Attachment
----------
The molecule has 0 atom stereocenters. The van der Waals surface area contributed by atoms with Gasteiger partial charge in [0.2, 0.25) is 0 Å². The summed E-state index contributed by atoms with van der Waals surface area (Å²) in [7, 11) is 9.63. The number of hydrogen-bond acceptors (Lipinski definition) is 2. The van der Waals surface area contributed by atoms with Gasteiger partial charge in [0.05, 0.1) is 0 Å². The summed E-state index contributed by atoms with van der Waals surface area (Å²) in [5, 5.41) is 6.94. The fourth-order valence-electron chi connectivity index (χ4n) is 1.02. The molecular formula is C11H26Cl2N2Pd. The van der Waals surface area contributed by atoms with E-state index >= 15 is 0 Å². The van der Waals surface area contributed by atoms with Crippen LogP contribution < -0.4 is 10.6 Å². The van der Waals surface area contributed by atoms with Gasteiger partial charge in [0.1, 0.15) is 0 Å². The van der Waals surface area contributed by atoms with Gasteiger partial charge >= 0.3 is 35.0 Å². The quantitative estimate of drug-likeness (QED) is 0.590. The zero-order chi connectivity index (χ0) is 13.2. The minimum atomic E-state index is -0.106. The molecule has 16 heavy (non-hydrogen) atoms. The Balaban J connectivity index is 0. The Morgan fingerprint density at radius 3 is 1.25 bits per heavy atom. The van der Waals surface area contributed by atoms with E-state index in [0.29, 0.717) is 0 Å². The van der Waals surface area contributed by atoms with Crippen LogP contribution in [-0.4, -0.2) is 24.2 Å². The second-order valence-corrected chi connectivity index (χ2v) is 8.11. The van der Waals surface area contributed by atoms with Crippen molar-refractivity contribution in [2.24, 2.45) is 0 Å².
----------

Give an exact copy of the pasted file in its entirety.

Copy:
The molecule has 0 atom stereocenters. The van der Waals surface area contributed by atoms with Gasteiger partial charge in [0.2, 0.25) is 0 Å². The summed E-state index contributed by atoms with van der Waals surface area (Å²) in [7, 11) is 9.63. The number of hydrogen-bond acceptors (Lipinski definition) is 2. The van der Waals surface area contributed by atoms with Gasteiger partial charge in [0.05, 0.1) is 0 Å². The summed E-state index contributed by atoms with van der Waals surface area (Å²) in [5, 5.41) is 6.94. The fourth-order valence-electron chi connectivity index (χ4n) is 1.02. The molecular formula is C11H26Cl2N2Pd. The van der Waals surface area contributed by atoms with E-state index >= 15 is 0 Å². The van der Waals surface area contributed by atoms with Crippen LogP contribution < -0.4 is 10.6 Å². The van der Waals surface area contributed by atoms with Gasteiger partial charge in [0.1, 0.15) is 0 Å². The van der Waals surface area contributed by atoms with Gasteiger partial charge >= 0.3 is 35.0 Å². The quantitative estimate of drug-likeness (QED) is 0.590. The zero-order chi connectivity index (χ0) is 13.2. The minimum atomic E-state index is -0.106. The molecule has 16 heavy (non-hydrogen) atoms. The Balaban J connectivity index is 0. The Morgan fingerprint density at radius 3 is 1.25 bits per heavy atom. The van der Waals surface area contributed by atoms with E-state index in [0.29, 0.717) is 0 Å². The van der Waals surface area contributed by atoms with Crippen LogP contribution in [-0.4, -0.2) is 24.2 Å². The second-order valence-corrected chi connectivity index (χ2v) is 8.11. The van der Waals surface area contributed by atoms with Crippen molar-refractivity contribution in [2.24, 2.45) is 0 Å².